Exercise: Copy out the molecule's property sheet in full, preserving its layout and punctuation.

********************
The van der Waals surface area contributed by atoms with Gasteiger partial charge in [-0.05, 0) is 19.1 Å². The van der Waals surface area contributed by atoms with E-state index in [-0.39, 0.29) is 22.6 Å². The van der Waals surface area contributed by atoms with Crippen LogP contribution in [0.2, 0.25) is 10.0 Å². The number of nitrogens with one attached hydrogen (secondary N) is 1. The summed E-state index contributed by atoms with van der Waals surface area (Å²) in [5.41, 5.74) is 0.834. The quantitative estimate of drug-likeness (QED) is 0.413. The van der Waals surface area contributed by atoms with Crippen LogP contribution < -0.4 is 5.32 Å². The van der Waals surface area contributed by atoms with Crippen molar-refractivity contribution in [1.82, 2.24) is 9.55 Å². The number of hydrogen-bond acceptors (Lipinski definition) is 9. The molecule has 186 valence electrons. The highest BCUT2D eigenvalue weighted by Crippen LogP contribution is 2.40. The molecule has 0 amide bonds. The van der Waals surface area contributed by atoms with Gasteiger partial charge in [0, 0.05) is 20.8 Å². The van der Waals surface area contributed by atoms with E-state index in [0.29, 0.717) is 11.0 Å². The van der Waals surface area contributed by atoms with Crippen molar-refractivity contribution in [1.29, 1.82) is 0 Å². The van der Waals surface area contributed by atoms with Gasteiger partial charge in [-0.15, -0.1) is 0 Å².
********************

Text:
The van der Waals surface area contributed by atoms with Gasteiger partial charge in [-0.05, 0) is 19.1 Å². The van der Waals surface area contributed by atoms with E-state index in [-0.39, 0.29) is 22.6 Å². The van der Waals surface area contributed by atoms with Crippen LogP contribution in [0.2, 0.25) is 10.0 Å². The number of nitrogens with one attached hydrogen (secondary N) is 1. The summed E-state index contributed by atoms with van der Waals surface area (Å²) in [5.41, 5.74) is 0.834. The quantitative estimate of drug-likeness (QED) is 0.413. The van der Waals surface area contributed by atoms with Crippen LogP contribution < -0.4 is 5.32 Å². The van der Waals surface area contributed by atoms with Crippen molar-refractivity contribution in [1.82, 2.24) is 9.55 Å². The number of hydrogen-bond acceptors (Lipinski definition) is 9. The molecule has 186 valence electrons. The highest BCUT2D eigenvalue weighted by Crippen LogP contribution is 2.40. The molecule has 0 amide bonds. The van der Waals surface area contributed by atoms with Gasteiger partial charge in [0, 0.05) is 20.8 Å². The van der Waals surface area contributed by atoms with E-state index in [0.29, 0.717) is 11.0 Å². The van der Waals surface area contributed by atoms with Crippen molar-refractivity contribution in [1.29, 1.82) is 0 Å². The van der Waals surface area contributed by atoms with Gasteiger partial charge in [-0.15, -0.1) is 0 Å².